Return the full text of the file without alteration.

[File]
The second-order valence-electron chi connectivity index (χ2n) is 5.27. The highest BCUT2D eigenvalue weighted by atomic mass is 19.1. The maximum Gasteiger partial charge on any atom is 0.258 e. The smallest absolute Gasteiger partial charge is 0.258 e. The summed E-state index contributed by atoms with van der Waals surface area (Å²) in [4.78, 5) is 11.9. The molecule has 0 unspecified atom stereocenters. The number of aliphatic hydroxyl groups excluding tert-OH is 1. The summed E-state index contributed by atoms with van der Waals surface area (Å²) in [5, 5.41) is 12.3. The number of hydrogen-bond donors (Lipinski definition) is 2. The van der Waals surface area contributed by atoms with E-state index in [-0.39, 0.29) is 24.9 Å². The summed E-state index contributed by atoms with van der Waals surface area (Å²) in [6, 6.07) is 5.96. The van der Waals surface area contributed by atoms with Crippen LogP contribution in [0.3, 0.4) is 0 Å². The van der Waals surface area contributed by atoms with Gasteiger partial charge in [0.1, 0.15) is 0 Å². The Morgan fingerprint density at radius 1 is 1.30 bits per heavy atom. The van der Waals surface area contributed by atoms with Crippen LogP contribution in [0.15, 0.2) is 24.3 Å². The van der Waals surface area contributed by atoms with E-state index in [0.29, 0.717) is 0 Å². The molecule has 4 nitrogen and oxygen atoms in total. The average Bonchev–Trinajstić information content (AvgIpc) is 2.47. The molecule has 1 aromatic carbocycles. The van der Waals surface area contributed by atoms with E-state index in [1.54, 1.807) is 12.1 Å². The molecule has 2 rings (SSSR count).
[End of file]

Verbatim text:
The second-order valence-electron chi connectivity index (χ2n) is 5.27. The highest BCUT2D eigenvalue weighted by atomic mass is 19.1. The maximum Gasteiger partial charge on any atom is 0.258 e. The smallest absolute Gasteiger partial charge is 0.258 e. The summed E-state index contributed by atoms with van der Waals surface area (Å²) in [4.78, 5) is 11.9. The molecule has 0 unspecified atom stereocenters. The number of aliphatic hydroxyl groups excluding tert-OH is 1. The summed E-state index contributed by atoms with van der Waals surface area (Å²) in [5, 5.41) is 12.3. The number of hydrogen-bond donors (Lipinski definition) is 2. The van der Waals surface area contributed by atoms with E-state index in [-0.39, 0.29) is 24.9 Å². The summed E-state index contributed by atoms with van der Waals surface area (Å²) in [6, 6.07) is 5.96. The van der Waals surface area contributed by atoms with Crippen LogP contribution in [0.3, 0.4) is 0 Å². The van der Waals surface area contributed by atoms with Gasteiger partial charge in [0.1, 0.15) is 0 Å². The Morgan fingerprint density at radius 1 is 1.30 bits per heavy atom. The van der Waals surface area contributed by atoms with Crippen LogP contribution in [0.15, 0.2) is 24.3 Å². The van der Waals surface area contributed by atoms with E-state index in [0.29, 0.717) is 0 Å². The molecule has 4 nitrogen and oxygen atoms in total. The average Bonchev–Trinajstić information content (AvgIpc) is 2.47. The molecule has 1 aromatic carbocycles. The van der Waals surface area contributed by atoms with E-state index in [1.54, 1.807) is 12.1 Å². The molecule has 2 rings (SSSR count).